GPR is unable to identify services which will be marked on the drawing as unidentified linear feature. This may (but not always) be identified as metallic or non-metallic, or likely to be a drain or electricity, but 100% identification of services by GPR alone is not possible.
GPR is limited to a given penetration which is dependent on the frequency of the GPR used and the local ground conditions, it can vary from less than 1m to several meters but cannot be guaranteed in advance.
The minimum size of a service which can be detected using GPR is dependant on the resolution of the GPR, which is related to the frequency and the depth which needs to be surveyed. As a simple rule of thumb, GPR can detect services with a diameter a minimum of 10% of the depth (i.e. services 10cm diameter buried 1m deep). This is not a fixed rule does vary considerably based on the ground, GPR can also detect the trench scars and other evidence a service is present.
It is necessary to find a service in multiple locations times to track its trajectory and positively identify it as a service and not clutter.
Surveys of larger areas allow a better context for this decision-making process, whilst restricted areas make it more difficult for a buried service to be confidently located.
Another consideration for GPR is the level of clutter in the ground, very cluttered ground conditions with many rocks and tree roots, will make it more difficult for the correct response to be individually distinguished and mapped.
GPR needs to pass across the top of a feature in order for it to be detected, obstructions which prevent the area from being surveyed completely and create gaps in the coverage will create gaps in the deliverable.
With GPR, you can detect a wide range of objects below ground level, including both metallic and non-metallic objects such as plastic pipework. GPR will also identify and map any voids below the surface, such as air pockets or mine shafts, as well as any other irregularities including concrete and previously excavated or back-filled areas.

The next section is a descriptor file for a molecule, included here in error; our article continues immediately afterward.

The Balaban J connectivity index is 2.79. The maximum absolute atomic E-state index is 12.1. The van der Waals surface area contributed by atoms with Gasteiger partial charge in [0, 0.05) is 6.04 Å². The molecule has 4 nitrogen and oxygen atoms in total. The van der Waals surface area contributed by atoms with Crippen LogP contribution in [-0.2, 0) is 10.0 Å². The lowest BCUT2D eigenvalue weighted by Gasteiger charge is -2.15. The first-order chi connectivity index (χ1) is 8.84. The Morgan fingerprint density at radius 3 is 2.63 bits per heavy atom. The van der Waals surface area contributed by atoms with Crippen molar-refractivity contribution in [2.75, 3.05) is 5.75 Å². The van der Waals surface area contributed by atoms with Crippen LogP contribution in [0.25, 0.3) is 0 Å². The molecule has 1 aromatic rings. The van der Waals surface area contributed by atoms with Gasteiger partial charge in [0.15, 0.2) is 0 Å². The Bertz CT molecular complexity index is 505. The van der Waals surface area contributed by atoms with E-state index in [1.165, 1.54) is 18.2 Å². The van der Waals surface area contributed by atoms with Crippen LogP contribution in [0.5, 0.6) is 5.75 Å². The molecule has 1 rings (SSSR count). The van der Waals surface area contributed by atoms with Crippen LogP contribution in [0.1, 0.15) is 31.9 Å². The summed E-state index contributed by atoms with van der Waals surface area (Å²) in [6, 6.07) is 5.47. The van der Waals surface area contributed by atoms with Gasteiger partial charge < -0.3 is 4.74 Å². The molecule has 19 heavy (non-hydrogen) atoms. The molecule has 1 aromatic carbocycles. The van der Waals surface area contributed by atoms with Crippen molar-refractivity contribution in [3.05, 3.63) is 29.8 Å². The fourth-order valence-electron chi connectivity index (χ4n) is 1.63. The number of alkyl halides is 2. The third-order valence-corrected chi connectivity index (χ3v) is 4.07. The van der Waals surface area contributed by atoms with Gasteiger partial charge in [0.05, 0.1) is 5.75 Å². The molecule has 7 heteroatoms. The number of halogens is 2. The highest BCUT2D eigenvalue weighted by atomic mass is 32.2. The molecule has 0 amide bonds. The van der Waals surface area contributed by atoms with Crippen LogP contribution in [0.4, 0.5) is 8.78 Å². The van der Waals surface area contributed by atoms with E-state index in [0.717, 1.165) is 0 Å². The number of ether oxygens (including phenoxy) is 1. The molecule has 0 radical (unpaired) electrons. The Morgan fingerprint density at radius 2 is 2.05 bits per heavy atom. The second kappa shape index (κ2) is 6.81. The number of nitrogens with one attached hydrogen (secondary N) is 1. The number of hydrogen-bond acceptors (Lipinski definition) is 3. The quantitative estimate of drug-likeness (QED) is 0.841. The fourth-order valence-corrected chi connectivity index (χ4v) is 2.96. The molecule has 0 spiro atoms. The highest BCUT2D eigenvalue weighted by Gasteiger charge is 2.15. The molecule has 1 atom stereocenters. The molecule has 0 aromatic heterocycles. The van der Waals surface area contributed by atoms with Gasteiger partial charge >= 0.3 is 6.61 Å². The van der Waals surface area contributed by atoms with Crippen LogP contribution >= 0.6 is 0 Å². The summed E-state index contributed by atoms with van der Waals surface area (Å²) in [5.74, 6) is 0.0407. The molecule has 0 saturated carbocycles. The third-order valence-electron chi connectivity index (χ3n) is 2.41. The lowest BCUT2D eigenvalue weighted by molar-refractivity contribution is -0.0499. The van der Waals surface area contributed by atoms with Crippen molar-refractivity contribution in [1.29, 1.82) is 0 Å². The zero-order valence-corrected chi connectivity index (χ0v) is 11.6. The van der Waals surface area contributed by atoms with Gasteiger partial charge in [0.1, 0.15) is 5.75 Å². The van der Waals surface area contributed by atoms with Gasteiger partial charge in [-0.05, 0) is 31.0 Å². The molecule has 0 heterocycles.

GPR equipment emits an electromagnetic pulse into the ground and records the reflected signals from subsurface structures and voids. It is entirely non-destructive and will not break the ground’s surface or affect any objects below. What’s more, it doesn’t emit any harmful levels of radiation, nor are there any other by-products created throughout the process. This means it’s entirely safe to use by its operators, and on sites of any type, including those open to the public.
While GPR is one of the most effective methods of non-destructive testing available, it can never be 100% accurate. One factor that can adversely affect the accuracy levels include the type of soil being surveyed. Clay soils and soils that contain high levels of salt or minerals can obstruct the GPR reading. Another factor is the experience of the equipment’s operator: interpreting the data collected can be complex, which is why it’s beneficial to commission surveys from an expert firm.
The equipment itself is not difficult to use, but the interpretation of the data recorded tends to be complicated. The results of a GPR survey aren’t automatically translated into an easy-to-understand picture of what lies below the surface; instead, it’s a series of lines and waves and it can take both training and years of practice to master the art of correctly reading the output. Often, it is the experience of the equipment’s operator that plays the most significant role in the accuracy of the results GPR can achieve.